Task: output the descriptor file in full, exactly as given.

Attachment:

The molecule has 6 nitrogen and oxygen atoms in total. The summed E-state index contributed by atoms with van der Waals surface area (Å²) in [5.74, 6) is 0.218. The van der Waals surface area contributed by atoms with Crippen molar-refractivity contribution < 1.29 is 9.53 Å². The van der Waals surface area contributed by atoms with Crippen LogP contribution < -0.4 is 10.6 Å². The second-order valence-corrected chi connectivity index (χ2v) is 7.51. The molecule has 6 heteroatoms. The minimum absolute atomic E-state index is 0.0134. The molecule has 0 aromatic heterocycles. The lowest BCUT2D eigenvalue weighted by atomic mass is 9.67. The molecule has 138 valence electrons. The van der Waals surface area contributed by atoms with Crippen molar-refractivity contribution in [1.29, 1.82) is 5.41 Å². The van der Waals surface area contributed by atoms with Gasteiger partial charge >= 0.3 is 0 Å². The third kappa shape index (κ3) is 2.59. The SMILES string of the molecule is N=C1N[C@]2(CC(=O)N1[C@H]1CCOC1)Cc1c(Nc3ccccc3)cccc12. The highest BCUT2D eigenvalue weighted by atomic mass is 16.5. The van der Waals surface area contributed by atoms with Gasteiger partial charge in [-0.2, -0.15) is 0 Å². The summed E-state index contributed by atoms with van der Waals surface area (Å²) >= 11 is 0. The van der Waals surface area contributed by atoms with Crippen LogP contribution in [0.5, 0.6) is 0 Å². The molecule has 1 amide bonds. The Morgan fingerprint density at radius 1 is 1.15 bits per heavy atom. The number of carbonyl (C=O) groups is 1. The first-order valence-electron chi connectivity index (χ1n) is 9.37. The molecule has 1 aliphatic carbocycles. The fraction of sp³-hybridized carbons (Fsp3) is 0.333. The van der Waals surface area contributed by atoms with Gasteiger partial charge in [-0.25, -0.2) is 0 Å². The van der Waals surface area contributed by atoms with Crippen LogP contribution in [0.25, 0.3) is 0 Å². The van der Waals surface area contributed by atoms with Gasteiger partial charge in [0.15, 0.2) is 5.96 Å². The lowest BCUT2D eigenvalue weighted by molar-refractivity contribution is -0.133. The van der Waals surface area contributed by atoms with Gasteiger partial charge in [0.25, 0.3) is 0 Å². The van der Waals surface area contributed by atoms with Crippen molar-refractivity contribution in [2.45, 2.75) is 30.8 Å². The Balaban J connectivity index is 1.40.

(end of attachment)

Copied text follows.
The molecule has 6 nitrogen and oxygen atoms in total. The summed E-state index contributed by atoms with van der Waals surface area (Å²) in [5.74, 6) is 0.218. The van der Waals surface area contributed by atoms with Crippen molar-refractivity contribution < 1.29 is 9.53 Å². The van der Waals surface area contributed by atoms with Crippen LogP contribution < -0.4 is 10.6 Å². The second-order valence-corrected chi connectivity index (χ2v) is 7.51. The molecule has 6 heteroatoms. The minimum absolute atomic E-state index is 0.0134. The molecule has 0 aromatic heterocycles. The lowest BCUT2D eigenvalue weighted by atomic mass is 9.67. The molecule has 138 valence electrons. The van der Waals surface area contributed by atoms with Crippen molar-refractivity contribution in [1.29, 1.82) is 5.41 Å². The van der Waals surface area contributed by atoms with Gasteiger partial charge >= 0.3 is 0 Å². The third kappa shape index (κ3) is 2.59. The SMILES string of the molecule is N=C1N[C@]2(CC(=O)N1[C@H]1CCOC1)Cc1c(Nc3ccccc3)cccc12. The highest BCUT2D eigenvalue weighted by atomic mass is 16.5. The van der Waals surface area contributed by atoms with Gasteiger partial charge in [-0.2, -0.15) is 0 Å². The summed E-state index contributed by atoms with van der Waals surface area (Å²) >= 11 is 0. The van der Waals surface area contributed by atoms with Crippen LogP contribution in [0.5, 0.6) is 0 Å². The molecule has 1 amide bonds. The Morgan fingerprint density at radius 1 is 1.15 bits per heavy atom. The number of carbonyl (C=O) groups is 1. The first-order valence-electron chi connectivity index (χ1n) is 9.37. The molecule has 1 aliphatic carbocycles. The fraction of sp³-hybridized carbons (Fsp3) is 0.333. The van der Waals surface area contributed by atoms with Gasteiger partial charge in [-0.25, -0.2) is 0 Å². The van der Waals surface area contributed by atoms with Crippen LogP contribution in [0.25, 0.3) is 0 Å². The van der Waals surface area contributed by atoms with Gasteiger partial charge in [0.15, 0.2) is 5.96 Å². The lowest BCUT2D eigenvalue weighted by molar-refractivity contribution is -0.133. The van der Waals surface area contributed by atoms with Gasteiger partial charge in [0.25, 0.3) is 0 Å². The van der Waals surface area contributed by atoms with Crippen molar-refractivity contribution in [2.45, 2.75) is 30.8 Å². The Balaban J connectivity index is 1.40.